Tuesday, May 15, 2007

Urucu II

This is the inside of an urucu pod I picked today at my neighbor's farm across the road from the Bosque. As you can see, it's full of seeds, each covered with a bright red paste (pulp). This particular fruit isn't totally mature, thus the pulp isn't as thick as it would normally be when harvested. The color is also a bit faded, compared to mature seeds. I forgot to mention that the scientific name, Bixa orellana, is in tribute to Francisco Orellana, the first European to come down the Amazon River in 1541-1542. Bixa means "bright red" in Latin. Some people refer to urucu as the "lipstick plant" because the pulp can be applied to the human body, much like lipstick. The indigenous groups of the Amazon have used urucu for thousands of years for body paint and as a dye for cloth and other artifacts. If you do a quick search on the internet, you'll see that the plant is also medicinal. It's amazing how it's used for so many different aliments.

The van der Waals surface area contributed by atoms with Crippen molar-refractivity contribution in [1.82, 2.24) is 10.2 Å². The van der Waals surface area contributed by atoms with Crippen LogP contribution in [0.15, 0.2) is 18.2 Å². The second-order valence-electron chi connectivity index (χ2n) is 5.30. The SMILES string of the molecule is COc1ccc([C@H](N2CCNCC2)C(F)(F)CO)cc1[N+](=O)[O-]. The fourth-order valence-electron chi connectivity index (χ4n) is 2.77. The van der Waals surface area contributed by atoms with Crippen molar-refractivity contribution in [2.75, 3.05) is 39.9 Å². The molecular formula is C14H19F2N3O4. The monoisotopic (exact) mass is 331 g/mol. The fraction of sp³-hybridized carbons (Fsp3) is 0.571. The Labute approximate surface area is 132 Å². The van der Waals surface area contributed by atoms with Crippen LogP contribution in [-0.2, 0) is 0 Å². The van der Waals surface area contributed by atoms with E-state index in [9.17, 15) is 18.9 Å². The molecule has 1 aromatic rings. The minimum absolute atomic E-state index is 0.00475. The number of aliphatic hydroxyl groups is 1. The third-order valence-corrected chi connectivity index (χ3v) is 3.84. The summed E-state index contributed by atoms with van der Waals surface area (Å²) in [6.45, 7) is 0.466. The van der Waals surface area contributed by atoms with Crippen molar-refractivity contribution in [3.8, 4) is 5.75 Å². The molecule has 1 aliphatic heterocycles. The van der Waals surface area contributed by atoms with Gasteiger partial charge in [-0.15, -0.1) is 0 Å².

1 comment:

Reema said...

That's really interesting, thanks for sharing! Amazing what plants has to offer. Shame they're cutting the trees eliminating life little by little.

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If you are interested, write 7 "weird" things about you on your blog, then tag up to 7 other bloggers. This way we all get to know each other and each others blogs.

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